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dc.contributor.authorLindstrom, Pamela Nealen_US
dc.date.accessioned2019-04-23T08:00:34Z
dc.date.available2019-04-23T08:00:34Z
dc.date.issued2019-04-22
dc.identifier.othervt_gsexam:19381en_US
dc.identifier.urihttp://hdl.handle.net/10919/89086
dc.description.abstractThis case study examined what happened when a novice teacher worked from a critical, dialogic stance to explore difference in his secondary English classroom. The study focused on a second-year teacher, employed at a suburban middle school, who had been trained in dialogic pedagogy during his teacher preparation program. Methods included lesson planning sessions, daily observations of the participant's classroom instruction, and participant interviews. Multiple data sources, including recordings of planning sessions, interview transcripts, classroom observation field notes, and analytical memos were generated and analyzed to establish new understandings about how dialogic practice affected his and his students' classroom experiences. These understandings suggested that the participant's efforts to enact a dialogic stance both benefited and complicated his practice. Insights generated by this study offer implications for teacher educators seeking to guide teacher candidates towards the translation of pedagogical theory into successful classroom practice in field placements and early-career classrooms.en_US
dc.format.mediumETDen_US
dc.publisherVirginia Techen_US
dc.rightsThis item is protected by copyright and/or related rights. Some uses of this item may be deemed fair and permitted by law even without permission from the rights holder(s), or the rights holder(s) may have licensed the work for use under certain conditions. For other uses you need to obtain permission from the rights holder(s).en_US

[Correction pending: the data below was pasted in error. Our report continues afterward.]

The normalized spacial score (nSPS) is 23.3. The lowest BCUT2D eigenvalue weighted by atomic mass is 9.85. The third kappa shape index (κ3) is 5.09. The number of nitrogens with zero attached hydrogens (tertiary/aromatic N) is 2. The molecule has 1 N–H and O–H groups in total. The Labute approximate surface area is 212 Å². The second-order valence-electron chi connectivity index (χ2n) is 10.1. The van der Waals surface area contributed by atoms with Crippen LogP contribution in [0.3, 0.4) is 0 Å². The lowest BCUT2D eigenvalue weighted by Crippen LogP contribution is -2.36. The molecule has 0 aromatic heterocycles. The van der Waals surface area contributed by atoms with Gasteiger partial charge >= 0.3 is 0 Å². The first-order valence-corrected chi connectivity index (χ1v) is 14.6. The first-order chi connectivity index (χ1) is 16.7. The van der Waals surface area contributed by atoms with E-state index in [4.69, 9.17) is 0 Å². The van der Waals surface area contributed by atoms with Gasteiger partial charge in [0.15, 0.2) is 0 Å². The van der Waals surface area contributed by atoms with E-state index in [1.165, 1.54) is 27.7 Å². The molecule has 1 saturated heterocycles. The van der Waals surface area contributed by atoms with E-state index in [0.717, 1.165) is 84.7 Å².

dc.subjectEnglish Language Artsen_US
dc.subjectdialogic pedagogyen_US
dc.subjectnovice teacheren_US
dc.subjectdifferenceen_US
dc.titleEntering the Conversation: A Novice English Teacher's Approach to Exploring Difference Using Dialogic Pedagogyen_US
dc.typeDissertationen_US
dc.contributor.departmentEducation, Vocational-Technicalen_US
dc.description.degreeDoctor of Philosophyen_US
thesis.degree.nameDoctor of Philosophyen_US
thesis.degree.leveldoctoralen_US
thesis.degree.grantorVirginia Polytechnic Institute and State Universityen_US
thesis.degree.disciplineCurriculum and Instructionen_US
dc.contributor.committeechairStewart, Trevor T.en_US
dc.contributor.committeememberBillingsley, Bonnie S.en_US
dc.contributor.committeememberSato, Takumi Carlen_US
dc.contributor.committeememberAzano, Amy Priceen_US
dc.description.abstractgeneralThis case study examined what happened when a novice teacher worked from a critical, dialogic stance to explore difference in his secondary English classroom. The study focused on a second-year teacher, employed at a suburban middle school, who had been trained in dialogic pedagogy during his teacher preparation program. Methods included lesson planning sessions, daily observations of the participant’s classroom instruction, and participant interviews. Multiple data sources, including recordings of planning sessions, interview transcripts, classroom observation field notes, and analytical memos were generated and analyzed to establish new understandings about how dialogic practice affected his and his students’ classroom experiences. These understandings suggested that the participant’s efforts to enact a dialogic stance both benefited and complicated his practice. Insights generated by this study offer implications for teacher educators seeking to guide teacher candidates towards the translation of pedagogical theory into successful classroom practice in field placements and early-career classrooms.en


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